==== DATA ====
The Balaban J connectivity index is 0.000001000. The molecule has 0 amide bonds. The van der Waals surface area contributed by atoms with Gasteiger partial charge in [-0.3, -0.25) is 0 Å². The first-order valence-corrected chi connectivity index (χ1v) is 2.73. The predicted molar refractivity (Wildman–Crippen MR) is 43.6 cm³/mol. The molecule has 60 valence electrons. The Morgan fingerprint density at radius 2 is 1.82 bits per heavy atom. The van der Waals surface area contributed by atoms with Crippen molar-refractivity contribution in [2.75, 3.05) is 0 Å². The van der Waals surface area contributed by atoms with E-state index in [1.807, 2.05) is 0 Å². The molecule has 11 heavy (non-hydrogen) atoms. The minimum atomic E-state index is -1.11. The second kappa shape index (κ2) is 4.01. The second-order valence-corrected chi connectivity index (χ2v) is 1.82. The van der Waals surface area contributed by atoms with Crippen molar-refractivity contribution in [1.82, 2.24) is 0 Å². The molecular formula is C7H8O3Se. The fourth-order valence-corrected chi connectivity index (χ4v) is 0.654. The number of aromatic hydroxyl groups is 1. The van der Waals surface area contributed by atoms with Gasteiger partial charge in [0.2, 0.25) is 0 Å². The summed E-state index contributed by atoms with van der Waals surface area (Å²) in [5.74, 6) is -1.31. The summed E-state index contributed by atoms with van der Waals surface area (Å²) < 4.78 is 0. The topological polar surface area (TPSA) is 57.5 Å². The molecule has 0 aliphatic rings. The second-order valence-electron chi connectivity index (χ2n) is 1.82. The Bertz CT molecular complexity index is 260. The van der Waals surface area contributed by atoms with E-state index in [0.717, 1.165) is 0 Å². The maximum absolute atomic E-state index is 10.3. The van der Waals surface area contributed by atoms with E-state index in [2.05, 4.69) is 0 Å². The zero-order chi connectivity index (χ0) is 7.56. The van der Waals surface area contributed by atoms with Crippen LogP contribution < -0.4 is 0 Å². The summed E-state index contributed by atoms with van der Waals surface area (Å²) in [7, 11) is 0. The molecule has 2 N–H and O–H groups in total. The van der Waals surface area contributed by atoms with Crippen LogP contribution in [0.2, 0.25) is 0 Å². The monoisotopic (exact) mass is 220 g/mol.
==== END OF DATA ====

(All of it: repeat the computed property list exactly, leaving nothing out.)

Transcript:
The Balaban J connectivity index is 0.000001000. The molecule has 0 amide bonds. The van der Waals surface area contributed by atoms with Gasteiger partial charge in [-0.3, -0.25) is 0 Å². The first-order valence-corrected chi connectivity index (χ1v) is 2.73. The predicted molar refractivity (Wildman–Crippen MR) is 43.6 cm³/mol. The molecule has 60 valence electrons. The Morgan fingerprint density at radius 2 is 1.82 bits per heavy atom. The van der Waals surface area contributed by atoms with Crippen molar-refractivity contribution in [2.75, 3.05) is 0 Å². The van der Waals surface area contributed by atoms with E-state index in [1.807, 2.05) is 0 Å². The molecule has 11 heavy (non-hydrogen) atoms. The minimum atomic E-state index is -1.11. The second kappa shape index (κ2) is 4.01. The second-order valence-corrected chi connectivity index (χ2v) is 1.82. The van der Waals surface area contributed by atoms with Crippen molar-refractivity contribution in [1.82, 2.24) is 0 Å². The molecular formula is C7H8O3Se. The fourth-order valence-corrected chi connectivity index (χ4v) is 0.654. The number of aromatic hydroxyl groups is 1. The van der Waals surface area contributed by atoms with Gasteiger partial charge in [0.2, 0.25) is 0 Å². The summed E-state index contributed by atoms with van der Waals surface area (Å²) in [5.74, 6) is -1.31. The summed E-state index contributed by atoms with van der Waals surface area (Å²) < 4.78 is 0. The topological polar surface area (TPSA) is 57.5 Å². The molecule has 0 aliphatic rings. The second-order valence-electron chi connectivity index (χ2n) is 1.82. The Bertz CT molecular complexity index is 260. The van der Waals surface area contributed by atoms with E-state index in [0.717, 1.165) is 0 Å². The maximum absolute atomic E-state index is 10.3. The van der Waals surface area contributed by atoms with E-state index in [2.05, 4.69) is 0 Å². The zero-order chi connectivity index (χ0) is 7.56. The van der Waals surface area contributed by atoms with Crippen LogP contribution < -0.4 is 0 Å². The summed E-state index contributed by atoms with van der Waals surface area (Å²) in [7, 11) is 0. The molecule has 2 N–H and O–H groups in total. The van der Waals surface area contributed by atoms with Crippen LogP contribution in [0.2, 0.25) is 0 Å². The monoisotopic (exact) mass is 220 g/mol.